This approach gives us two major benefits. The first is that we are now able to call this function with any arbitrary date we want. In this example it is for running reports, but it could be anything. The second benefit is that the function becomes a lot simpler to test because we are able to test with different inputs.

The equivalent test to the above would be

``````test "run_report/1 returns different for timeframe" do
foo_fixture(%{
started_at: ~U[2022-01-26 00:00:00Z]
})
foo_fixture(%{
started_at: ~U[2022-01-26 15:34:00Z]
})
foo_fixture(%{
started_at: ~U[2022-01-26 23:59:59Z]
})

foo_fixture(%{
started_at: ~U[2022-01-27 15:56:00Z]
})
foo_fixture(%{
started_at: ~U[2022-01-25 15:56:00Z]
})

assert something = run_report(~U[2022-01-26 00:00:00Z])

assert something_else = run_report(~U[2022-01-27 00:00:00Z])
end
``````

### Calling An External Service

An external service in this case could be a few different things. A couple examples would be

• A database
• An HTTP endpoint
• The file system

For cases like these it rarely makes sense to pass the result of the call into the context function as this can very frequently be business logic that does not belong outside of the context. My general approach is to contain these types of operations to the context module that I am calling.

Lets take a quick look at an example. Lets say that we were writing a system to keep track of inventory and orders for a warehouse. For a system like this, we may have an `Orders` context module that allows us to create and track the different orders in the system. One function that we would need would create an order. This would require the user to pay whatever the total is. It may look like this

``````defmodule MyApp.Orders do
alias MyApp.Repo

alias MyApp.Orders.Order

@payment_client Application.get_env(:my_app, :payment_client)

def create_order(user, items) do
order =
%Order{}
|> Order.create_changeset(%{
user_id: user.id,
items: items
})
|> Repo.insert()

user
|> @payment_client.process_payment(order)
|> update_order_status(order)
end

defp update_order_status(payment_response, order) do
order
|> Order.complete_order_changeset(%{
status: payment_response.status
})
|> Repo.update()
end
end

defmodule MyApp.Orders.Order do
use Ecto.Schema
import Ecto.Changeset

schema "orders" do
...
end

def create_changeset(order, attrs) do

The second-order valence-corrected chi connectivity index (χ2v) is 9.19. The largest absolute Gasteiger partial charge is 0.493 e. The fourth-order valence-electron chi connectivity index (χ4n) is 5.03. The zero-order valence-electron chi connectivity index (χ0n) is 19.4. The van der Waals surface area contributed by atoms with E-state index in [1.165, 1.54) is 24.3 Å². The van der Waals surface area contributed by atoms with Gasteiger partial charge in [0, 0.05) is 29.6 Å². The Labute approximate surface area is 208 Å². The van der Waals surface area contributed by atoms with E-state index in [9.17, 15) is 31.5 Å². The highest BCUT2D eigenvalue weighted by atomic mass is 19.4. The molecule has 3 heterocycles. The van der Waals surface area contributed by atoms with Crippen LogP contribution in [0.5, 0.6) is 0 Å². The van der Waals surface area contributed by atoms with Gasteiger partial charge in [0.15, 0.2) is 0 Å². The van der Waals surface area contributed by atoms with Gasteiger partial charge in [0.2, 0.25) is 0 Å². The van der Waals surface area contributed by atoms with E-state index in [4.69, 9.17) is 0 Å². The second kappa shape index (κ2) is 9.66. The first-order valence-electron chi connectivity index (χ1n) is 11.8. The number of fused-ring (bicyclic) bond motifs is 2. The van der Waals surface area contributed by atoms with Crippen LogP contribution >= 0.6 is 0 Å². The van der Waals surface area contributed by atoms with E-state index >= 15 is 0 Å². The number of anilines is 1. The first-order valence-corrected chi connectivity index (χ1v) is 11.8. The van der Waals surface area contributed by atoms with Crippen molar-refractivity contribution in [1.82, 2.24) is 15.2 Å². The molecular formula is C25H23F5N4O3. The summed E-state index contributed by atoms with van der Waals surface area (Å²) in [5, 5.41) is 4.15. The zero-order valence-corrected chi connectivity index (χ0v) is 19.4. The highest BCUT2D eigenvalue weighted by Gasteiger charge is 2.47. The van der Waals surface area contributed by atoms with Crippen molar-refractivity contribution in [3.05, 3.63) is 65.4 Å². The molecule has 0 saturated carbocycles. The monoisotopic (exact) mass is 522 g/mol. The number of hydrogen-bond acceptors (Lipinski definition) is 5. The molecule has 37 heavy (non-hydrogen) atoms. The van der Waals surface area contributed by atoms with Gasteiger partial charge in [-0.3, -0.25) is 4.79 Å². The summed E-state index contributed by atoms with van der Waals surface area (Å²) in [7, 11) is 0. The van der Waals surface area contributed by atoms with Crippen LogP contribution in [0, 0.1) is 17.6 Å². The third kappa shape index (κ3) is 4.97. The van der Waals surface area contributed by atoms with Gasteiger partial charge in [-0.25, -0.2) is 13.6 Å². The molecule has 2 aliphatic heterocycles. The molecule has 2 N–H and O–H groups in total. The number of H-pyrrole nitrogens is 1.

...
end

def complete_order_changeset(order, attrs) do
...
end
end
``````

In the above case, we have three different side effects split across two different functions. We are first storing the order in our database based on the supplied input. We then take the newly created order and send the information off to our payment processor. Lastly we update our orders status in the database based on the response from the payment processor. Note how all of these side effects are constrained to the `MyApp.Orders` module and the `MyApp.Orders.Order` module contains only pure functions. This should be fairly simple to test as we only have a single public function that performs any side effects. The added complexity required should be contained within one function and the rest should be simple as they are pure.

If instead we allowed our `MyApp.Orders.Order` module to also perform side effects, we would have added complexity in both of the above modules because of the fact that any function that calls an impure function is impure itself. In our tests this would mean that we will need to take extra precautions to ensure we are doing the correct thing for both modules. When reading the code it becomes more complex because the effects may happen in several different places. The entire system becomes more complex for no gain.

Given the above examples I hope I have gotten you to think about your own projects and how you consider using side effects in the future. Keep in mind that these are meant to be guidelines and not hard rules. However, if we do take the time to stop and think about the kinds of side effects that our programs need to produce we should be able to create cleaner, simpler, and more easily testable code.